Wire Transfers When Closing on a House

The past week has felt like a bit of a tightrope act… As I’ve noted previously, we closed on our current former house last Thursday, and are closing on our new house tomorrow. And while we could afford to carry both houses for awhile if necessary, our intention has been to take the money from our previous house and put it straight into the new one. The problem here is funds availability… Even if the first close went well (it did), we needed to get our hands on the money quickly. As it turns out, banks are now placing relatively lengthy holds on cashier’s checks.

Gone are the days when a cashier’s check was essentially treated like cash — while they’re still written against certified funds, there’s been so much fraud in recent years that most banks subject cashier’s checks to the same funds availability rules as plain old personal checks. What this means is that, if you need to turn the funds around in short order, you’re out of luck.

Given that we had a grand total of six days between closings, with three of these being eaten up by the holiday weekend, we needed a different approach. One possibility would have been a second mortgage, or a bridge loan. In fact, we had already lined up a second mortgage to cover the shortfall if the sale of our house fell through. However, that second mortgage was going to cost us over $500 in closing costs (it’s a long story, don’t get me started). Thus, we wanted to avoid using it if at all possible.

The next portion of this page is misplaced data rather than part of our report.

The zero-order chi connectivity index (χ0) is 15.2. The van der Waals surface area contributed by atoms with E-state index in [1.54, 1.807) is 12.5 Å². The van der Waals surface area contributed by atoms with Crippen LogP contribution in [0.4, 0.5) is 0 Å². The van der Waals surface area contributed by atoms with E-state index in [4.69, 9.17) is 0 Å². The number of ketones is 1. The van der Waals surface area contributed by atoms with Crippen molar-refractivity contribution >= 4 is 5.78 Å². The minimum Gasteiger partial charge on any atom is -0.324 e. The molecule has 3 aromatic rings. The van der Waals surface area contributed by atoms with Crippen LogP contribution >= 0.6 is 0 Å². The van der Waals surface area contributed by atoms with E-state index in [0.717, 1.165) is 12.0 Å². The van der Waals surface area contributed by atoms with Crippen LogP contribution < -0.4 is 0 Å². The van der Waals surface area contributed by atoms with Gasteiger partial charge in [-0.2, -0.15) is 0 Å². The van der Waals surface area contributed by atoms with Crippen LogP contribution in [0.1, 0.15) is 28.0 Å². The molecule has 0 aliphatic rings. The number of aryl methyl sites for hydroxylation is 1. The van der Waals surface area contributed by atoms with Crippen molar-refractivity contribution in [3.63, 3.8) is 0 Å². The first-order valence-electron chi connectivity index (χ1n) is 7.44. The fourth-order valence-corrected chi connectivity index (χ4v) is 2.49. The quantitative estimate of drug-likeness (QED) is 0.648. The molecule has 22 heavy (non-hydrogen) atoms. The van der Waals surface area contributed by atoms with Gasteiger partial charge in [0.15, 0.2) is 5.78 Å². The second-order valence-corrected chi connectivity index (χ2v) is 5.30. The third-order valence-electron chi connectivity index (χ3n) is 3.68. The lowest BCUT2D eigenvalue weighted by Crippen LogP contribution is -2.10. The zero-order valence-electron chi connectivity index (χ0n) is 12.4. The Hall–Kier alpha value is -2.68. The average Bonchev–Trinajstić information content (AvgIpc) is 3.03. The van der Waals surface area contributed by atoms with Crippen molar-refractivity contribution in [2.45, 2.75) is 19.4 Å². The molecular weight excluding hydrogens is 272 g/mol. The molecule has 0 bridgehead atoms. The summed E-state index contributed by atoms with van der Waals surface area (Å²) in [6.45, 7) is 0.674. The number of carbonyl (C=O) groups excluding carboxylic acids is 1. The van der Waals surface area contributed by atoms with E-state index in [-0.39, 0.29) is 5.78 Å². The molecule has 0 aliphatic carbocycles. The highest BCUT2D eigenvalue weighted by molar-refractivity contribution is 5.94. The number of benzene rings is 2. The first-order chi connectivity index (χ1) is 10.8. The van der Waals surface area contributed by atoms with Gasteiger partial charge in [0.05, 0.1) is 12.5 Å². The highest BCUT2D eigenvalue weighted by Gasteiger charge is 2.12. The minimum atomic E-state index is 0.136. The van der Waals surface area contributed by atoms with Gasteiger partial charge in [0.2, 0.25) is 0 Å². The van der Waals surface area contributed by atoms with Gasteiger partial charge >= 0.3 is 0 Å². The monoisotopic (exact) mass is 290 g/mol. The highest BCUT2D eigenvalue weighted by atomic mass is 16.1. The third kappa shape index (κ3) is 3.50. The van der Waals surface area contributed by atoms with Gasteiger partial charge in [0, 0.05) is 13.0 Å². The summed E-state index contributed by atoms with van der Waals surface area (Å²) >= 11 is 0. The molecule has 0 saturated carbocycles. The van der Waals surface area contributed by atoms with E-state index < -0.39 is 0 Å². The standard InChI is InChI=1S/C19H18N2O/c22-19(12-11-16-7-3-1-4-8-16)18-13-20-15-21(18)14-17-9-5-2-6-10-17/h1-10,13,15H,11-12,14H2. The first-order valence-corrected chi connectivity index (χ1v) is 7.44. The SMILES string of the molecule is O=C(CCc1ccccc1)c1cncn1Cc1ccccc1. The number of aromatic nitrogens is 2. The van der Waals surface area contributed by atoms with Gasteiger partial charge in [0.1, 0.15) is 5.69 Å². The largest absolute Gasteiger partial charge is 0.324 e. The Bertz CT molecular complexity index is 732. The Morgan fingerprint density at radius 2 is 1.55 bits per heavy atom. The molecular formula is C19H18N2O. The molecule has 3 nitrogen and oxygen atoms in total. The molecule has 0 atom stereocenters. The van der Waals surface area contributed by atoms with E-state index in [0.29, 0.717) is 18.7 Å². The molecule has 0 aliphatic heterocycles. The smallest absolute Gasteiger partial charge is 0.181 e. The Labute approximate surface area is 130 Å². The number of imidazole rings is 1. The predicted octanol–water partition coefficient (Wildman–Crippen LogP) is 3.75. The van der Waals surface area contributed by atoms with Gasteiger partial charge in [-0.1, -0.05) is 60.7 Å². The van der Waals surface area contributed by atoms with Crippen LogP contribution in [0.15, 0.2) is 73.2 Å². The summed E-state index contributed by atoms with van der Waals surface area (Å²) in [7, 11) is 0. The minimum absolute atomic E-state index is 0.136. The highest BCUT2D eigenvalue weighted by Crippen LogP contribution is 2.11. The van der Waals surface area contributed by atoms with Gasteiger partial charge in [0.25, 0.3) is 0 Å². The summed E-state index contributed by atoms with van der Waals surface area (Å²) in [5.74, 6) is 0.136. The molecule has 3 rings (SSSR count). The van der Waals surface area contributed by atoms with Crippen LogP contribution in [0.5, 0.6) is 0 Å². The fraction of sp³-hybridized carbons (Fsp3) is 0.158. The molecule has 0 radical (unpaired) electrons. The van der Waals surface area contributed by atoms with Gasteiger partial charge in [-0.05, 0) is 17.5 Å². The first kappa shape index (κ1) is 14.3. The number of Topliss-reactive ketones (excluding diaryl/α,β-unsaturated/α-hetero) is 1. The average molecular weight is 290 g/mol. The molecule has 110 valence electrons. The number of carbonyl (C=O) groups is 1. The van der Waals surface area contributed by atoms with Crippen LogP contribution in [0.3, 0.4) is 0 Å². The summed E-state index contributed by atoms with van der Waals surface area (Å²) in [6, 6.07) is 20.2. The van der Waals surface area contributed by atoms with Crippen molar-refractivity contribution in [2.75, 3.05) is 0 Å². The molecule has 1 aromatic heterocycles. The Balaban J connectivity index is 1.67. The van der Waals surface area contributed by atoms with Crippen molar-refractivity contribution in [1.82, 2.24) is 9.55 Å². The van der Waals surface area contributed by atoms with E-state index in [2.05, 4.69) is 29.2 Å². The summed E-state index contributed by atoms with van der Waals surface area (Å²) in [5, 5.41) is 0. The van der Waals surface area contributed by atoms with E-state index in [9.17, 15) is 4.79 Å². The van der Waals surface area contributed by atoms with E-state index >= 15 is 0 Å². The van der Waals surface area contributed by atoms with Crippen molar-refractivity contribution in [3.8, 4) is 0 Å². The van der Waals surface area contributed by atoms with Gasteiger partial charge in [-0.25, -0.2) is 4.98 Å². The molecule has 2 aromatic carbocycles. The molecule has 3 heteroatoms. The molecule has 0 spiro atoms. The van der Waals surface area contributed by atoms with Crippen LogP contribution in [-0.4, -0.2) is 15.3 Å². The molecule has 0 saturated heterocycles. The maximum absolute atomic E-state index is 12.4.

Enter the wire transfer. Wire transfers are a great way to get money from point A to point B with minimal delays. When exectued properly, they’re (nearly) instant and (relatively) inexpensive. A few weeks in advance of the close, we informed the closing attorney that we wanted to receive our funds via wire transfer. He asked us for written wire instructions, which basically consist of the bank name, account holder name(s), ABA wire number*, and account number, and the rest is history. The funds were sitting in our account (and available) within hours after we closed — in fact, it would have been even quicker if the attorney didn’t drag his feet getting to the bank.

Moral of the story: If you’re selling and buying a house on a tight timeline, consider asking for the proceeds of the sale to be delivered to you via wire transfer.

*NOTE: The ABA wire number is generally not the same as the ABA check routing number. Be absolutely sure that you give them the right number or your money will end up in limbo.

For more information on moving, check out my Roadmap for a Successful Relocation.

2 Responses to “Wire Transfers When Closing on a House”

  1. Anonymous

    If you have a well-funded IRA, you can often skip the bridge loan and use the 60-day roll-over rule to withdraw your money and replace it within 60 days with no tax consequence.

  2. Anonymous

    Highlight that “Note” – if you want to really cause some money troubles when you’re closing on a house make that mistake – then you will expect funds to be someplace and not have them there which is not a fun experience – and a pain trying to get it sorted out

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